WASHINGTON,—As Congress works to finalize the FY 2023 Omnibus appropriations package, U.S. Senator Chris Murphy (D-Conn.) and U.S. Representative Joe Courtney (D-Conn.-02), and the Connecticut and Rhode Island Congressional Delegations are pressing for additional funding to assist New England livestock feed producers and other farmers impacted by severe drought conditions. Today, Courtney and Murphy shared a letter they sent to House and Senate appropriators along with Senators Richard Blumenthal (D-Conn.), Jack Reed (D-R.I.) and Sheldon Whitehouse (D-R.I.), and Reps. David Cicilline (D-R.I.-01), Jahana Hayes (D-Conn.-05), Jim Himes (D-Conn.-04), Jim Langevin (D-R.I.-02) and John B. Larson (D-Conn.-01), urging them to replenish funds for critical USDA disaster relief programs and to expand relief to cover farmers’ losses in 2022, in addition to 2021 and 2020. Click here to read the full letter.

In August, the USDA announced a primary agricultural disaster designation for counties Connecticut, Massachusetts, and Rhode Island due to severe drought conditions. The designation allowed many farmers and producers to access critical disaster relief loans through the USDA’s Farm Service Agency (FSA), as well as other important USDA relief programs. However, in their letter, the coalition highlighted that certain critical producers still need assistance:

“We are thankful that these various [USDA] programs are available to help impacted producers in our States, but we are concerned that some producers have been left out of this assistance. Specifically, livestock forage (feed) producers are in dire need of help.”

According to the FSA’s Connecticut Division and the Rhode Island Department of Environmental Management, the drought has impacted the availability of feed and silage for agricultural producers. Some have reported losses of average hay production as high as 55%. The FSA warns that this could cause large price increases for many agricultural products this winter, and that the regional feed shortage will have ripple effects on local dairy enterprises.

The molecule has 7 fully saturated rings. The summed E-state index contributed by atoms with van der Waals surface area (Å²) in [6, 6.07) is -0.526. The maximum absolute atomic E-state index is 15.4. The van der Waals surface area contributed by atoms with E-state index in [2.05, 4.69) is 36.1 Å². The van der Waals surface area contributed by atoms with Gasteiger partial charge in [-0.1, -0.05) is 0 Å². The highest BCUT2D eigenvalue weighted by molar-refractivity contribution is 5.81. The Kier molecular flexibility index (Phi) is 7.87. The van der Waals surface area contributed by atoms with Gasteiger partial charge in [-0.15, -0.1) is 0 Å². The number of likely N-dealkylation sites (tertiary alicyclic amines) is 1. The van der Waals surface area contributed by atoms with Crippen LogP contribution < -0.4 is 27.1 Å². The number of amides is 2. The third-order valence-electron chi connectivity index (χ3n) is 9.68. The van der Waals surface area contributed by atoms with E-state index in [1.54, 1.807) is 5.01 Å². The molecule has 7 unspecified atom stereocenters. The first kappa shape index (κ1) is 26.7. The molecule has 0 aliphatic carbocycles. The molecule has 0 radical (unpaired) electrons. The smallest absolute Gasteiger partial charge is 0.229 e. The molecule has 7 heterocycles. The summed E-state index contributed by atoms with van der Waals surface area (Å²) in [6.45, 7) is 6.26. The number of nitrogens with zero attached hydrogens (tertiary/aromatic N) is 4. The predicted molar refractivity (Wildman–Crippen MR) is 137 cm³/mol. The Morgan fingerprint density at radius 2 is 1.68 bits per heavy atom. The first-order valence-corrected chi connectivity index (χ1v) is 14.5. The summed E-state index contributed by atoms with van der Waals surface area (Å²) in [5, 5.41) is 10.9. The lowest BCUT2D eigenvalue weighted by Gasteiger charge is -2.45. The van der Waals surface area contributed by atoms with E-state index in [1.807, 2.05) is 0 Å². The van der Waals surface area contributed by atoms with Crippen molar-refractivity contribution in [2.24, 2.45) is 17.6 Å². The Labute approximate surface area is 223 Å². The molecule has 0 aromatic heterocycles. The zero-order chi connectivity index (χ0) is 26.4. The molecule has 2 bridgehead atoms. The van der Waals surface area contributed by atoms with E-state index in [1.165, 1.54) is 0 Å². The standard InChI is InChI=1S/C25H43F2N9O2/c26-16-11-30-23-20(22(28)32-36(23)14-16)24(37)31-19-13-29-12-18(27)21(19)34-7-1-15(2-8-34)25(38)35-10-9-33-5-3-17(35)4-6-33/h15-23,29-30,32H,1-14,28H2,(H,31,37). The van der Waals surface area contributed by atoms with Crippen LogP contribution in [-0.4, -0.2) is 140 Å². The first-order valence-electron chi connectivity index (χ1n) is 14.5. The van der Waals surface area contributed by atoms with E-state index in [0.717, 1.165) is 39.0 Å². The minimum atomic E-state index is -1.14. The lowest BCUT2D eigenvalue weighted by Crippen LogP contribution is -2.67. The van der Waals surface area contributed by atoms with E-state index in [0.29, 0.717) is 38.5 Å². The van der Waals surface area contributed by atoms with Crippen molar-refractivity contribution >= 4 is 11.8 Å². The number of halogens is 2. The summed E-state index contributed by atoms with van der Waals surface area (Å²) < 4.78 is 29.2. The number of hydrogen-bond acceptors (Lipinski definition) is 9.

The coalition noted that this presents a particularly difficult challenge to New England agricultural producers, many of whom have found themselves ineligible for FSA and USDA programs meant to provide relief in these sorts of emergencies:

“Although FSA operates assistance programs that support producers who grow forage for their own livestock if they are grazing livestock, New England has many producers who have livestock but do not graze, and many others who grow forage for sale to other livestock producers and therefore are also not eligible to participate in forage-related assistance programs.”

“Many other federal programs that exist to help producers with drought and emergency situations are similarly unavailable to forage producers impacted by drought. In discussions with USDA, our staff recently learned that forage producers are also ineligible for assistance under Emergency Relief Program authorities, as the ERP only covers losses from 2020 and 2021.”

To protect New England’s dairy farming heritage and family farm businesses, and to prevent farming land from being sold-off for alternative uses, the Connecticut and Rhode Island Congressional delegations are urging House and Senate appropriators to replenish funds from the Emergency Relief Program (ERP) and expand ERP authorities to cover losses incurred in 2022, as well as in 2021 and 2020, in the FY 2023 Omnibus appropriations package.

More details on the FY 2023 Omnibus appropriations package will be available soon. Click here to read the coalition’s full letter.